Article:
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Buyers Are Looking at My Loan Balance!

Buyers Are Looking at My Loan Balance!

One of the market realities I go over with potential sellers in the Orcutt CA, Nipomo CA & Arroyo Grande CA real estate market is the fact that once their home is put on the market, everyone is going to be looking at their loan balance.  During the boom, buyers seemed less concerned about what sellers were making - maybe because they expected to make more.  But now, even on short sales, buyers want to know what the seller paid and what loans were taken out on the property.  Of course, your exact loan balance doesn't show up in public record, that's private information between you and your lender; but in Santa Barbara County and San Luis Obispo County, typically the original loan amount will show up and buyers can and will make a guesstimate from there.  That's right, they are looking directly at your loan balance.

Do you feel violated? 

This can be a big issue for sellers, especially when what they owe is close to their contemplated list price.  Buyers may think that your home sale is a distress sale and believe you are trying to squeeze out of a home that is about to go underwater.  Just last year, I had a listing where the seller was contributing funds to avoid a short sale. We hadn't been on the market long before receiving a low offer with a "Short Sale Addendum" attached to it.  I guess it was the buyer's nice way of saying "I've seen your loan balance."  Unfortunately, her agent had taken the time to look up my client's loan balance, but hadn't bothered to read my agent remarks indicating that "seller to contribute funds to avoid a short sale."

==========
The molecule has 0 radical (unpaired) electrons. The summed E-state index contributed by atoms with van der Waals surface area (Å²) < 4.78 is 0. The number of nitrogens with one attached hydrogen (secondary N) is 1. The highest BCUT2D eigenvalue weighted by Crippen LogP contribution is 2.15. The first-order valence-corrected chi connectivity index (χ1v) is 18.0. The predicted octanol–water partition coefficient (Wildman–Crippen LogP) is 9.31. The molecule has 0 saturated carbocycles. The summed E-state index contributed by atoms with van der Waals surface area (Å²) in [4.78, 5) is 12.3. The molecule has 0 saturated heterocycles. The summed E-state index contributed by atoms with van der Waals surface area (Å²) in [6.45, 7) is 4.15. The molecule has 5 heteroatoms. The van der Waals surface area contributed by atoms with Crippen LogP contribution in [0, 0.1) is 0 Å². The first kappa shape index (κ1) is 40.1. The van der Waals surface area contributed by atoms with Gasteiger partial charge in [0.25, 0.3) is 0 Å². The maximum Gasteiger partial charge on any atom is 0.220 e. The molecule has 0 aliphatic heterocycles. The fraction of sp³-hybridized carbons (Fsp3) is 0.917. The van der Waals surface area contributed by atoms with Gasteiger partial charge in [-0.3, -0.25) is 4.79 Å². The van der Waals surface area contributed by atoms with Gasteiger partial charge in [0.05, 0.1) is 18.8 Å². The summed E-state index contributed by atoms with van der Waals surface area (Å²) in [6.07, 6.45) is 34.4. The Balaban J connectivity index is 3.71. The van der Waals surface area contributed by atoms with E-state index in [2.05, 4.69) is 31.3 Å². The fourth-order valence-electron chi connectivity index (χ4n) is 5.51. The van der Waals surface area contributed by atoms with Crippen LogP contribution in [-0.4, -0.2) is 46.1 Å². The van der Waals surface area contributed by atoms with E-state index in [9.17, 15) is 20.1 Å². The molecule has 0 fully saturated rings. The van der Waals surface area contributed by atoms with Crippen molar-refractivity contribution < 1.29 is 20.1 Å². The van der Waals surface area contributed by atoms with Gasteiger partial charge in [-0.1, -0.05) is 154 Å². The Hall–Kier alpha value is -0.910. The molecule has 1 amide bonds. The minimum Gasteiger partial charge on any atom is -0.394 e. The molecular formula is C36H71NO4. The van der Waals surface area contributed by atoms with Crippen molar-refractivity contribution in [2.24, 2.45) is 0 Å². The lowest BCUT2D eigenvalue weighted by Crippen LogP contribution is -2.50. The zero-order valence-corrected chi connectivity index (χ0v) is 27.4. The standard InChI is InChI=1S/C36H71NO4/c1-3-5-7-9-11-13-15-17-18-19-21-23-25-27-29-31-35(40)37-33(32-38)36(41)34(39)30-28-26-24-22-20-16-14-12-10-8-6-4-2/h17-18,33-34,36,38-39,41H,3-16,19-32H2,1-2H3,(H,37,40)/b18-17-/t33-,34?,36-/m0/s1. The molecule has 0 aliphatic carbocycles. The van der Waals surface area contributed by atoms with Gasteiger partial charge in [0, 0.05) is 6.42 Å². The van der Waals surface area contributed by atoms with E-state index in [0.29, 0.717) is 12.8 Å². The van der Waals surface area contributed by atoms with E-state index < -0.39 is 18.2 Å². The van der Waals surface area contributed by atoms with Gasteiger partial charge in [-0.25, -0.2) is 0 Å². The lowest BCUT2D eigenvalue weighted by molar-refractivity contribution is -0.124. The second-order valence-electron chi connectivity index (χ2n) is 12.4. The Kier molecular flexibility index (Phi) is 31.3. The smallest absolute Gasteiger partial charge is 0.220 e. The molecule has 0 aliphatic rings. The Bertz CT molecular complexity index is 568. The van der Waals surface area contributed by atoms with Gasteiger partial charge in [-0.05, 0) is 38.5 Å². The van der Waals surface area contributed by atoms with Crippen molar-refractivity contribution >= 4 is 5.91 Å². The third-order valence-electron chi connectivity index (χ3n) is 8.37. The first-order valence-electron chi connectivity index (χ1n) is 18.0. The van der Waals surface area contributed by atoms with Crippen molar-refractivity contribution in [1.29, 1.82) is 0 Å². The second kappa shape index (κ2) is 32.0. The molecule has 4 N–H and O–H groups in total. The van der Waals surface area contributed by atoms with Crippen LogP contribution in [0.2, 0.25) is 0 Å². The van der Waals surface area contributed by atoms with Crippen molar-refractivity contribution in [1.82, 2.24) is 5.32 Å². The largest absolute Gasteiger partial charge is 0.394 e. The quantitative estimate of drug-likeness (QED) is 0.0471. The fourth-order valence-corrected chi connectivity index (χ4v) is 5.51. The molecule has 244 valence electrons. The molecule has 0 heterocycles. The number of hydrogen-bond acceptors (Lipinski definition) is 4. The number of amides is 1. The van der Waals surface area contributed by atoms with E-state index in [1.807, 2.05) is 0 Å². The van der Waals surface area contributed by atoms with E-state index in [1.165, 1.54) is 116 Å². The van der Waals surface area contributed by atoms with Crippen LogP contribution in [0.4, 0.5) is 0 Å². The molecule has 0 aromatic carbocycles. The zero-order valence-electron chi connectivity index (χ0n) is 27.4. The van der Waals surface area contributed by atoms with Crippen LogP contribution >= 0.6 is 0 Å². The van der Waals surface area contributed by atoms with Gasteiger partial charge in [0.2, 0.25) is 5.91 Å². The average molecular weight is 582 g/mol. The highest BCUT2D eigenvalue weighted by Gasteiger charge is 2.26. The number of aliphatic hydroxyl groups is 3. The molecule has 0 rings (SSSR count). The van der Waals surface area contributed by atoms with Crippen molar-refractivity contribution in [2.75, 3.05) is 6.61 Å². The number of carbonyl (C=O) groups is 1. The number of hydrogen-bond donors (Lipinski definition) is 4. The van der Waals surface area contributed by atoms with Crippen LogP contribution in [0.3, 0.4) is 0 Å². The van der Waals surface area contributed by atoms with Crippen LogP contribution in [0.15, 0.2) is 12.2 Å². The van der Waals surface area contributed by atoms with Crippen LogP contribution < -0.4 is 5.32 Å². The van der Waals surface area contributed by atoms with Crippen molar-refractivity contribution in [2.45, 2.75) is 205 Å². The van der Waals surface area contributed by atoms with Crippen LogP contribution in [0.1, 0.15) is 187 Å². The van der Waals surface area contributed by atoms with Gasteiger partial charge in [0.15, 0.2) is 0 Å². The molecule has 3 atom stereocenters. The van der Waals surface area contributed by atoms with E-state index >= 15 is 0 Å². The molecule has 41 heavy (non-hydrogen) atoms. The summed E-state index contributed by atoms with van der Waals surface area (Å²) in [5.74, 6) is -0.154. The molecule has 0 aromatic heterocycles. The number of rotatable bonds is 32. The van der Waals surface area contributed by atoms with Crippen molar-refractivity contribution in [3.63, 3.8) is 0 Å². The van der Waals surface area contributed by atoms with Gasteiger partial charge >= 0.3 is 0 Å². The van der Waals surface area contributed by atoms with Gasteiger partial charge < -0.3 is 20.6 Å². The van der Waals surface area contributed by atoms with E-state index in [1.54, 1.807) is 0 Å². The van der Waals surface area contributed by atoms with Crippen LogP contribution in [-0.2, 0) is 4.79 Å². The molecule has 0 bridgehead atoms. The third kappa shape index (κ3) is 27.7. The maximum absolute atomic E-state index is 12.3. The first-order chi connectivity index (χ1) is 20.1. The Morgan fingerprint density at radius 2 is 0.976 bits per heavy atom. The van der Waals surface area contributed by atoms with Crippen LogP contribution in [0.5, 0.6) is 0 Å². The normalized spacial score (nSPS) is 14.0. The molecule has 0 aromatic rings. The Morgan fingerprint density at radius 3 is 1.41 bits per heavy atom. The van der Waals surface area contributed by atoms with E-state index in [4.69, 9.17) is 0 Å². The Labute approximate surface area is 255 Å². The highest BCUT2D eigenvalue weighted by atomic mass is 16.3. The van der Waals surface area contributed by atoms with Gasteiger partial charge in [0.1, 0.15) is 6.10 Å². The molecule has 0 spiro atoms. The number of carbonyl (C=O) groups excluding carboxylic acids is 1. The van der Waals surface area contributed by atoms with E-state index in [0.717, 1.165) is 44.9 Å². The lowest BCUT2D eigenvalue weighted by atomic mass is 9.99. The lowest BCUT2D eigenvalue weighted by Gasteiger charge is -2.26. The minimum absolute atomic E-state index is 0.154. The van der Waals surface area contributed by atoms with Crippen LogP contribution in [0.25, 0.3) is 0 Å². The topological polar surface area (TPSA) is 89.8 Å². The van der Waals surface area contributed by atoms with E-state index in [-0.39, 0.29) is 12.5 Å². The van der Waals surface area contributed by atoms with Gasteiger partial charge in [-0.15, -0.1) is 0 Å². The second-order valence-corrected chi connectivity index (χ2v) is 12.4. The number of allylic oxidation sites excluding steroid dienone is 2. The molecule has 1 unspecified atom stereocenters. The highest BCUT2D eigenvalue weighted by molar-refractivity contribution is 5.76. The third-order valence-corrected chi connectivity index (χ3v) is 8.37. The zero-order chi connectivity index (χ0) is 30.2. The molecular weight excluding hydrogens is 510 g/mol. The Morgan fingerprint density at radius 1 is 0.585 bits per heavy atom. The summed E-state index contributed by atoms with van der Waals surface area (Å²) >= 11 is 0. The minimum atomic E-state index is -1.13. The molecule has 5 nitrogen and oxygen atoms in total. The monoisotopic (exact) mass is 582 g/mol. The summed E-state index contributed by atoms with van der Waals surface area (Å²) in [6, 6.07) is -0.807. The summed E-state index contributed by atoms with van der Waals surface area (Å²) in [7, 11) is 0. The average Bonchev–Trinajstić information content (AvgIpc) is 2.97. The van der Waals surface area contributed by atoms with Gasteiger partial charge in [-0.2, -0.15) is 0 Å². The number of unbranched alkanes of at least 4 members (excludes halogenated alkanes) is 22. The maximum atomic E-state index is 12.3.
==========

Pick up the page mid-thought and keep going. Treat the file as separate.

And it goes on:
Sellers should also know that real estate agents are required to disclose if a real estate listing is a short sale.  This is a current hot legal topic because of course some less-than-forthright real estate agent somewhere didn't disclose it to a set of buyers who sold their home relying on a purchase contract that did not disclose that the sale was a short sale.  (Of course, the buyers didn't read the preliminary report which also had the lien information.)  And, of course that transaction did not close and I think the buyers were left homeless until they could find a better real estate agent.  So, as a home seller, you should also expect that the real estate agents involved in your transaction will be nosing into your loan balance too. 

Even on a short sale listing, many times buyers want to know that a significant amount of negative equity is being absorbed with the short sale - of course what you paid and what you owe doesn't tell them that - but they are still going to look.  And on REOs, buyers want to see the current tax records for a property too.  In fact recently, I had a buyer who wanted me to chart the sold price history for a REO condo since the unit was built in 1978.  After reviewing that info, she felt like the 1989 sales price was the price that was fair.  Seriously.  After she completed her analysis, I asked her if she also wanted to look at the comps.  LOL.  They just happened to be lower.  Thank goodness she had a good agent.